Academic journal article Journal of Marriage and Family

Predicting a Partner's End-of-Life Preferences, or Substituting One's Own?

Academic journal article Journal of Marriage and Family

Predicting a Partner's End-of-Life Preferences, or Substituting One's Own?

Article excerpt

Numerous studies comparing patients' end-of-life health care treatment preferences with their surrogates' reports of those preferences indicate that partners do not know one another 's treatment preferences: Random guesses are just as likely as surrogate choices to match the patients' preferences. The present study uses the empathic accuracy model and the assumed similarity model to shed further light on accuracy and bias in surrogate reports. The data come from the National Center for Family and Marriage Research/Knowledge Networks Pilot Study 2010, a national sample of 1,075 heterosexual American couples age 18 to 64. Surrogate reports were simultaneously biased (i.e., correlated with the surrogate's own preference) and accurate (i.e., correlated with the partner's actual preference). Higher relationship quality and legal marriage (vs. cohabitation) were associated with increased assumed similarity bias. These findings suggest that practitioners working in end-of-life care need to be familiar with their partnered patients' relationship dynamics.

Key Words: dyadic/couple data, families in middle and later life, health, multilevel models, relationship satisfaction. U.S. families.

Throughout the life course, romantic partners monitor one another's health, providing pressure to adopt healthy behaviors, encouragement to adhere to those behaviors, and instrumental assistance in doing so (Thoits, 2011). Partners continue affecting one another's health even at the end of life, when a partner can be instrumental in determining the health care a dying person receives. In 70% of cases in which a dying older person requires a treatment decision, the person has lost the capacity to make decisions for him- or herself (Silveira, Kim, & Langa, 2010). For 75% of married older adults, the spouse serves as the legal surrogate who is authorized to make medical decisions on behalf of the incapacitated patient (known as a durable power of attorney for health care [DPAF1C]; Carr & Khodyakov, 2007).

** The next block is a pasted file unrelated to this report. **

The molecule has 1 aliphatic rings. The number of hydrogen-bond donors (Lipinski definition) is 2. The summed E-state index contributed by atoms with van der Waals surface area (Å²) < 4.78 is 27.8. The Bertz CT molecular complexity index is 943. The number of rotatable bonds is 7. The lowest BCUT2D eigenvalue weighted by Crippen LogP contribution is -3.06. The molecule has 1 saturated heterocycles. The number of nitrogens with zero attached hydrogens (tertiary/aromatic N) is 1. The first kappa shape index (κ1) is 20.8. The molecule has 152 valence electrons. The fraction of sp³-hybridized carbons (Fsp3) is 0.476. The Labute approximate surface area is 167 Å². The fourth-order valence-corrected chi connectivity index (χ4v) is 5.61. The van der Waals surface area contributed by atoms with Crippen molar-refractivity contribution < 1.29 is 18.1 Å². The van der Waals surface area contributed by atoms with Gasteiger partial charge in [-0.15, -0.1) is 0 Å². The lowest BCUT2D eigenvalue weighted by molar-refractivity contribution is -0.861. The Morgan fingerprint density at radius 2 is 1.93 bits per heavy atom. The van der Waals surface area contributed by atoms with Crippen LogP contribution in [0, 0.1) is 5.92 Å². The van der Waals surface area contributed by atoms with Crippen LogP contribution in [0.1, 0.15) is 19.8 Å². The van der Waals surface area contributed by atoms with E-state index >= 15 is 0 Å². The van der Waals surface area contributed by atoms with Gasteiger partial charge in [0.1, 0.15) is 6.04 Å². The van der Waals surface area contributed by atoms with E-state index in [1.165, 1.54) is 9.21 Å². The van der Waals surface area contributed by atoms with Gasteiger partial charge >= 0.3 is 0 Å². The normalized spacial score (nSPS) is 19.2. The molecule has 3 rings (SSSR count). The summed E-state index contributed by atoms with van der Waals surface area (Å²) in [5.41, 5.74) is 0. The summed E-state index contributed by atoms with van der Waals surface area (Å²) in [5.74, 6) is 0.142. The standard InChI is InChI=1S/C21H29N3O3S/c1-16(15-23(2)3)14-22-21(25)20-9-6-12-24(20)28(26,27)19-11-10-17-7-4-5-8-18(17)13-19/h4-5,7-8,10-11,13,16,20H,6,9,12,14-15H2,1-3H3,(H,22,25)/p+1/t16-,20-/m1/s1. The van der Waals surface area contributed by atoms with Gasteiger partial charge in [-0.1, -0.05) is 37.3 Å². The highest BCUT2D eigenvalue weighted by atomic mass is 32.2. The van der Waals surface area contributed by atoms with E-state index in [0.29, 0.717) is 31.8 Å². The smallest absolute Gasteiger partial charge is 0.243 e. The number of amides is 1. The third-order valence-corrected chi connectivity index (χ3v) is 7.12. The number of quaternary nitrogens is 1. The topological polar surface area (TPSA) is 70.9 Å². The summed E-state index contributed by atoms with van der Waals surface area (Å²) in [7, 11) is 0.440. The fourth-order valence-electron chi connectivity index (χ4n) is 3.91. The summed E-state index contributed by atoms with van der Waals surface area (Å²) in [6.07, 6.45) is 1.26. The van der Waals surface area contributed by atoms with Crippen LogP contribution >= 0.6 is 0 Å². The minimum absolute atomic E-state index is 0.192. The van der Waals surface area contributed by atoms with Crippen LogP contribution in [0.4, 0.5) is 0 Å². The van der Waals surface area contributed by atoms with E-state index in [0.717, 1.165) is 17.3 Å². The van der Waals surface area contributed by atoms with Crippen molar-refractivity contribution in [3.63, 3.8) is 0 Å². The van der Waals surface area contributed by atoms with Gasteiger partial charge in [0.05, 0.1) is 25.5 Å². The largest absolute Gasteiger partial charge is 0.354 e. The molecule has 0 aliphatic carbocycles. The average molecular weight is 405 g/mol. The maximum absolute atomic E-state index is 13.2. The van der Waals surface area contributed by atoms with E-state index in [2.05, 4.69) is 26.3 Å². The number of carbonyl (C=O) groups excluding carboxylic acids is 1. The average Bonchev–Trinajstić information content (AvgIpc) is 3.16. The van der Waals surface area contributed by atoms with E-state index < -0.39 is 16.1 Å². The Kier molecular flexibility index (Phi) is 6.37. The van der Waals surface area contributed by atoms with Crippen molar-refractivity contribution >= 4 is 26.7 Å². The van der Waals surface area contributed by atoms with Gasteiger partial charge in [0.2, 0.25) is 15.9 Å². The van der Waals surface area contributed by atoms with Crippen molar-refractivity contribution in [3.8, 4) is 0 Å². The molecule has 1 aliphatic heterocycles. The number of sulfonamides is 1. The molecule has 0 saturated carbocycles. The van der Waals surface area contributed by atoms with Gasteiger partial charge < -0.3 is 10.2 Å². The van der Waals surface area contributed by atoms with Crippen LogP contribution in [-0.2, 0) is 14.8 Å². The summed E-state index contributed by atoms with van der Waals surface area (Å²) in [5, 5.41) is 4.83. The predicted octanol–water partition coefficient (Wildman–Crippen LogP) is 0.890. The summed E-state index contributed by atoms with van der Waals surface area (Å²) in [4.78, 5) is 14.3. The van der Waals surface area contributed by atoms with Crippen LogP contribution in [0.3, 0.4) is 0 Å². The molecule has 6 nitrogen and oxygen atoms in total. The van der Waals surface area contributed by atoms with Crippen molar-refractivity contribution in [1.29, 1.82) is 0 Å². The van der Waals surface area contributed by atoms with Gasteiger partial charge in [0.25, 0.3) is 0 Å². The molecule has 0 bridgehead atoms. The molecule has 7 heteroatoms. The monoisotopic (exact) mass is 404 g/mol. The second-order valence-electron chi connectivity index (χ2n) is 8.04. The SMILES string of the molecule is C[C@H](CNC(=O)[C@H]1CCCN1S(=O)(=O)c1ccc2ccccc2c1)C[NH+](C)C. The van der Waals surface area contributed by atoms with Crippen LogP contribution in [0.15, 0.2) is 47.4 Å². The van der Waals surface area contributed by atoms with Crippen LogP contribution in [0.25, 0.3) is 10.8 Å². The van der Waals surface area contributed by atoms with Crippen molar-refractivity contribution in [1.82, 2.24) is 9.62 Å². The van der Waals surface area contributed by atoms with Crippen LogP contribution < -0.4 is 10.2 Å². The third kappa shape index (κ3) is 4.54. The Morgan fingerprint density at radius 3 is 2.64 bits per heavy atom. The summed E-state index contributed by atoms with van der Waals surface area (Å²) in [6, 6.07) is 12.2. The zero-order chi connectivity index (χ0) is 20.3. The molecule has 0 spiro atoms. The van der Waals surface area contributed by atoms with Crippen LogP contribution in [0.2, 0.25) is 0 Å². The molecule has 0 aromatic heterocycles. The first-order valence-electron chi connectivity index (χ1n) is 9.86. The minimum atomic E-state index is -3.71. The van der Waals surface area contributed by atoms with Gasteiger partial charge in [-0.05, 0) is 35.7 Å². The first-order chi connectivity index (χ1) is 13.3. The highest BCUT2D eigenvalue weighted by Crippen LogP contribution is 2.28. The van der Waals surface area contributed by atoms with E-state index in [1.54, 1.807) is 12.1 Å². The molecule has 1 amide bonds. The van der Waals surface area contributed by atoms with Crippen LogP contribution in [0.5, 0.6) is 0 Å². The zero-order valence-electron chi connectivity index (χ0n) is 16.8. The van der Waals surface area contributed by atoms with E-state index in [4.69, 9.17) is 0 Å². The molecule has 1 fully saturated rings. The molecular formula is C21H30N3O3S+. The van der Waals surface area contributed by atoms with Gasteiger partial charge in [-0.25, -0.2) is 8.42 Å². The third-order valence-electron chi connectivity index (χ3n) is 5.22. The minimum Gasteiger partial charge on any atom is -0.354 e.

The law instructs surrogates to apply the standard of substituted judgment, that is, to choose the treatment that the patient him-or herself would choose if able (Sabatino, 2010). Nevertheless, numerous studies that have used hypothetical treatment scenarios to match participants' preferences to their spousal surrogates' reports of those preferences indicate that spouses may often fail at substituted judgment: Random guesses are just as likely as surrogate choices to match participants' preferences (e.g., Moorman & Carr, 2008; Shalowitz, Garrett-Meyer, & Wendler, 2006).

Furthermore, although many studies have investigated factors that may influence substituted judgment, few have identified reliable correlates. For instance, men and women are equally poor surrogates, the surrogates of persons in poor health are no more likely to make a substituted judgment than the surrogates of persons in good health, and, most disturbingly, discussions between patient and partner have no effect on substituted judgment (Ditto et ah, 2001; Moorman, Hauser, & Carr, 2009). The strongest known predictor of a surrogate's report is the surrogate's preference for his or her own care (Moorman et ah; Pruchno, Lemay, Feild, & Levinsky, 2005). In addition, African American couples are more likely to be accurate than White couples, and spouses are more likely than adult children to make a correct substituted judgment (Parks et ah, 2011; Schmid, Allen, Haley, & DeCoster, 2010).

Although one's partner is integral to one's end-of-life process from initial diagnosis to final goodbye, little research has investigated the role that relationship factors play in determining partners' decision-making processes (Haley et ah, 2002). In the present article we aim to shed further light on the role of relationship quality and marital status in end-of-life decision making through testing hypotheses derived from the empathic accuracy model (Ickes, 1993) and the assumed similarity model (Cronbach, 1955; Kenny & Acitelli, 2001). …

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